Let’s move on to another tax avoidance issue. Since we’re discussing actions that are “inappropriate and do not fall within the spirit of the policy“, what about tax avoidance schemes that are used by very rich individuals, in order to avoid paying the full amount they owe to the UK Treasury?
This has been going on for more years than any of us can remember and the total currently parked offshore, where the tax inspector can’t get at it, is estimated at £21 trillion (it might actually be dollars, but either way it’s a heckuva lot of money).
If the turncoat Lord Freud’s new Conservative friends had been quick off the mark in dealing with this aspect of tax avoidance, he might have been justified in his own hasty behaviour, but they haven’t. Even now, there is no guarantee that the Treasury will get anything back from the tax havens, despite all its posturing and sabre-rattling. There’s just no interest. And by the time anyone gets around to actually taking action, the offenders will have had plenty of opportunity to move their capital elsewhere.
But the actions of the individual taxpayers who have chosen to put their money out of HMRC’s reach is no closer to the spirit of UK tax policy than the actions of the councils who have chosen to protect their tenants.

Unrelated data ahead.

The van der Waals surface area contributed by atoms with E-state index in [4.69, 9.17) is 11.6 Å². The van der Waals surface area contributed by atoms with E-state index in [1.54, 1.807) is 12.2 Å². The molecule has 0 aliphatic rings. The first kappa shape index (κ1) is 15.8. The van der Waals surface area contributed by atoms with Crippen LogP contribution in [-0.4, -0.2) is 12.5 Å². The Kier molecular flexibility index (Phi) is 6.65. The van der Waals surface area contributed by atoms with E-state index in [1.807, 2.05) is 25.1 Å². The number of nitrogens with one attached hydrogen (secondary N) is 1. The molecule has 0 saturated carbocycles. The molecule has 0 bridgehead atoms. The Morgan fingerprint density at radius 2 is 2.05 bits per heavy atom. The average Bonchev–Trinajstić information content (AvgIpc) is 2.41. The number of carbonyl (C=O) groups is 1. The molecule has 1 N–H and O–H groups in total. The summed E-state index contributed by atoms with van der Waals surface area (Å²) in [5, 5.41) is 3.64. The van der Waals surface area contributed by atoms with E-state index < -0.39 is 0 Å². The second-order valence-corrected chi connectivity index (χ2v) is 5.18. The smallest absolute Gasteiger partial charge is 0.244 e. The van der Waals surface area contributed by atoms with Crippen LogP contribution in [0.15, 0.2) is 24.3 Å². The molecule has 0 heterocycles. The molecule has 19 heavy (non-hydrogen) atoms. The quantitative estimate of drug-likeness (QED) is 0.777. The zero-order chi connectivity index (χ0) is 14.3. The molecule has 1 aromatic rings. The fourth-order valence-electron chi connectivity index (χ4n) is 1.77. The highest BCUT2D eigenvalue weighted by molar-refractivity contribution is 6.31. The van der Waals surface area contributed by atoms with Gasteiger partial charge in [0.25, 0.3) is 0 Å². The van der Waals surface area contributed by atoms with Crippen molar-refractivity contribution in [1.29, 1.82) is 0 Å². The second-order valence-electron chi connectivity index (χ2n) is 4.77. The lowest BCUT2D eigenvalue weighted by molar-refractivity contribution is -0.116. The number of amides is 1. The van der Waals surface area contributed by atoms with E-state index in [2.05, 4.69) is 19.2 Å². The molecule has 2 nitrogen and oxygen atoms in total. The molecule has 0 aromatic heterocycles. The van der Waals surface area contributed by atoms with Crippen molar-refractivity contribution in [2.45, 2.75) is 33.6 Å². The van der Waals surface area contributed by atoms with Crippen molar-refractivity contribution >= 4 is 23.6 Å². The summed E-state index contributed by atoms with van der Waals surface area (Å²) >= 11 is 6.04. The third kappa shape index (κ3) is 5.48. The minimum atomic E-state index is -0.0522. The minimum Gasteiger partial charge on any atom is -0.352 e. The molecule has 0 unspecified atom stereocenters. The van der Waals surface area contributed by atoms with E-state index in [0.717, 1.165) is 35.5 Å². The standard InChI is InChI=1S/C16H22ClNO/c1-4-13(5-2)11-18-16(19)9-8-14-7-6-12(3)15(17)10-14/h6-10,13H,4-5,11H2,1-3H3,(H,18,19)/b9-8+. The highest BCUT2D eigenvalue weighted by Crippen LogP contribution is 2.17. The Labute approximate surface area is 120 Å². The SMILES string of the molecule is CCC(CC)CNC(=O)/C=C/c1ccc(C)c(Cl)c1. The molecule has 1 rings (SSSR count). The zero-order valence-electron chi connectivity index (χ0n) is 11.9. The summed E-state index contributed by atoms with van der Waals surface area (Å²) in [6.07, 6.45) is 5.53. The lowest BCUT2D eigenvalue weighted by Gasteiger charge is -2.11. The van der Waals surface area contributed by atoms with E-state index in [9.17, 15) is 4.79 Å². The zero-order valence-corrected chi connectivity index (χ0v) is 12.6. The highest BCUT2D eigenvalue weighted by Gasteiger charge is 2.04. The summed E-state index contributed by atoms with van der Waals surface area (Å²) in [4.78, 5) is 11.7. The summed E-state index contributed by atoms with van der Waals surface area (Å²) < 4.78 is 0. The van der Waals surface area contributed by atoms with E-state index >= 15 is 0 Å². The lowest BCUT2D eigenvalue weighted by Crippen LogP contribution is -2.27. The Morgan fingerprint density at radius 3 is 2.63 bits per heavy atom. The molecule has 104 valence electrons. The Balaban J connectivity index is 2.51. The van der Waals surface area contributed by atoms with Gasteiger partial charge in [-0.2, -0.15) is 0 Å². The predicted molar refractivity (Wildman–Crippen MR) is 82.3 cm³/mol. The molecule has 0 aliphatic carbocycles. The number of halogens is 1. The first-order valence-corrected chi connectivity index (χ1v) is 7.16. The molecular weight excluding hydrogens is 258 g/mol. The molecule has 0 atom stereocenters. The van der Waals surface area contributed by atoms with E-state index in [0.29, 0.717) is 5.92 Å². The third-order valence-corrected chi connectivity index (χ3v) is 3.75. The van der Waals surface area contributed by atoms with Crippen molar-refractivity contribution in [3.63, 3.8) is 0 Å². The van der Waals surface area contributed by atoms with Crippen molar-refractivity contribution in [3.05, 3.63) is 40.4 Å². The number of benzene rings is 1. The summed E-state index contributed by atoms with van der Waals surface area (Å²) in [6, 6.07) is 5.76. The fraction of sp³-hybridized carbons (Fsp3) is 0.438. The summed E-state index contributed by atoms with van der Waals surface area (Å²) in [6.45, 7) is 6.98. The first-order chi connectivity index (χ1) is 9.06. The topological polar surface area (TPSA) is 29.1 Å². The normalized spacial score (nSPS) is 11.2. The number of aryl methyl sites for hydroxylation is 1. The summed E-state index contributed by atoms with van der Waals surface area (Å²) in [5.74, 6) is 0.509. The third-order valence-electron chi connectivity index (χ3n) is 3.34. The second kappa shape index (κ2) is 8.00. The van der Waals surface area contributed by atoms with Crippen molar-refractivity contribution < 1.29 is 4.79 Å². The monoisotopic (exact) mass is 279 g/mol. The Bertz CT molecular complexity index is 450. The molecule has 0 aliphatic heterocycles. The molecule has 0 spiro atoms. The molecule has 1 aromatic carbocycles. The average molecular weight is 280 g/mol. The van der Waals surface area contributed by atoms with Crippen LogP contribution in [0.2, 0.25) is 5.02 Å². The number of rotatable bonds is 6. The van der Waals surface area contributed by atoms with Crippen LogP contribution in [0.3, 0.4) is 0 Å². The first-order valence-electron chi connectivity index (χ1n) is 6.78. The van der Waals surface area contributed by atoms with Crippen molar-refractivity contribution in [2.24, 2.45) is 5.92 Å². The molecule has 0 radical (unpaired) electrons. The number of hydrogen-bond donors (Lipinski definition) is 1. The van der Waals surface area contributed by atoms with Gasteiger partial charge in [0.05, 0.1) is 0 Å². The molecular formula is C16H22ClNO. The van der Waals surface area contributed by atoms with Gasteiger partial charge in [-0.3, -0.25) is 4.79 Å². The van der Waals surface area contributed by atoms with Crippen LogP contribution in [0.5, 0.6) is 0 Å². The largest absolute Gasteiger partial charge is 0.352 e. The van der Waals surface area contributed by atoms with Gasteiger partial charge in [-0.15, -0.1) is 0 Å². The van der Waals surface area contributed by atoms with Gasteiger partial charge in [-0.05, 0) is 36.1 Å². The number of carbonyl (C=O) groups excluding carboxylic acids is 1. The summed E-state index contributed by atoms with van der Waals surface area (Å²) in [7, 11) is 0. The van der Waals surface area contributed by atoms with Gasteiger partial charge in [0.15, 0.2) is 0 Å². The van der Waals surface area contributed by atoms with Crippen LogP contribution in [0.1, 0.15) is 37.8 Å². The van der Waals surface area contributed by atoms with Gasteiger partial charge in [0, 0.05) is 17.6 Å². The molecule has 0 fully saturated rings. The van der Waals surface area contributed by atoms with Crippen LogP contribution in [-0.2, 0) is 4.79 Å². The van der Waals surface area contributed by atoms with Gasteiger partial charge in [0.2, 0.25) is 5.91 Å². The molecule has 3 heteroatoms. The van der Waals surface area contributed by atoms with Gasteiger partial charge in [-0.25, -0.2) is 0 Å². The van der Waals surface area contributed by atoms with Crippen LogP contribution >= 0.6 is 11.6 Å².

The difference is that one set of individuals is acting in selfish self-interest, while the other is taking action to help others.
Freud, by his own actions, has shown us all exactly where his loyalties lie. He’s not against tax avoidance, as long as it’s his kind of people doing it. And he loves to bully the little people. He really gets a kick out of threatening them, and he’s not above bending – or changing – the law to do it.
That’s why I say any new government coming into office after 2015 needs to enact a law that criminalises abuse of power – being any legislation or act by a government member that unfairly punishes any named individual or group within British society.
So for example here, it could be applied because Freud wants to penalise hundreds of thousands of people with a tax they can’t pay, when there is no alternative because they have nowhere else to go (except to be thrown out onto the streets, and then the question to be asked is, who takes over the properties after they have gone?) – and is now threatening to punish any attempt legally to avoid paying that unfair tax with another unfair punishment, because others who also legally avoid paying a – fair – tax are being allowed to do so.
As a criminal offence it should involve the sternest penalties possible – stripping the guilty of any titles and privileges, and all property, alongside a lengthy prison sentence involving the hardest labour to which prisoners may be put. Anyone who is willing to deprive the defenceless of everything they own should be made to lose everything as well.
So Lord Freud, for example, would have to kiss goodbye to his luxury mansion in Kent, and everything in it. When he finally came out of clink, he’d be living in council accommodation – and if nowhere could be found that didn’t have more bedrooms than he needed, he’d have to pay his own bedroom tax which would be poetic justice.
I know. It will never happen. Politicians look after their own.
But it should – and you know it.